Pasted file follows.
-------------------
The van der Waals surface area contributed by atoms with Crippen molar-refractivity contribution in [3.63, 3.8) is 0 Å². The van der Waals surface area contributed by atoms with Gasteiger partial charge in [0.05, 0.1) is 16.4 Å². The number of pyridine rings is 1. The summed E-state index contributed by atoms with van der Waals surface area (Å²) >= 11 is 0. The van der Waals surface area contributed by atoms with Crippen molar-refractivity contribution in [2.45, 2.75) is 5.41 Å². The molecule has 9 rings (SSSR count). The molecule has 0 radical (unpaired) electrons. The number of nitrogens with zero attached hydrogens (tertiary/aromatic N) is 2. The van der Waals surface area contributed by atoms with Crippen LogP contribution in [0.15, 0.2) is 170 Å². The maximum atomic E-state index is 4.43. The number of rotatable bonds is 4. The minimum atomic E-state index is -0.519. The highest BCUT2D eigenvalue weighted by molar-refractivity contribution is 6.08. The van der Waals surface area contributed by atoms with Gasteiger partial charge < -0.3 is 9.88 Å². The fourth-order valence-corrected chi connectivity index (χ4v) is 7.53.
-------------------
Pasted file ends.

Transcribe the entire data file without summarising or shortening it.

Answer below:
The van der Waals surface area contributed by atoms with Crippen molar-refractivity contribution in [3.63, 3.8) is 0 Å². The van der Waals surface area contributed by atoms with Gasteiger partial charge in [0.05, 0.1) is 16.4 Å². The number of pyridine rings is 1. The summed E-state index contributed by atoms with van der Waals surface area (Å²) >= 11 is 0. The van der Waals surface area contributed by atoms with Crippen molar-refractivity contribution in [2.45, 2.75) is 5.41 Å². The molecule has 9 rings (SSSR count). The molecule has 0 radical (unpaired) electrons. The number of nitrogens with zero attached hydrogens (tertiary/aromatic N) is 2. The van der Waals surface area contributed by atoms with Crippen LogP contribution in [0.15, 0.2) is 170 Å². The maximum atomic E-state index is 4.43. The number of rotatable bonds is 4. The minimum atomic E-state index is -0.519. The highest BCUT2D eigenvalue weighted by molar-refractivity contribution is 6.08. The van der Waals surface area contributed by atoms with Gasteiger partial charge < -0.3 is 9.88 Å². The fourth-order valence-corrected chi connectivity index (χ4v) is 7.53.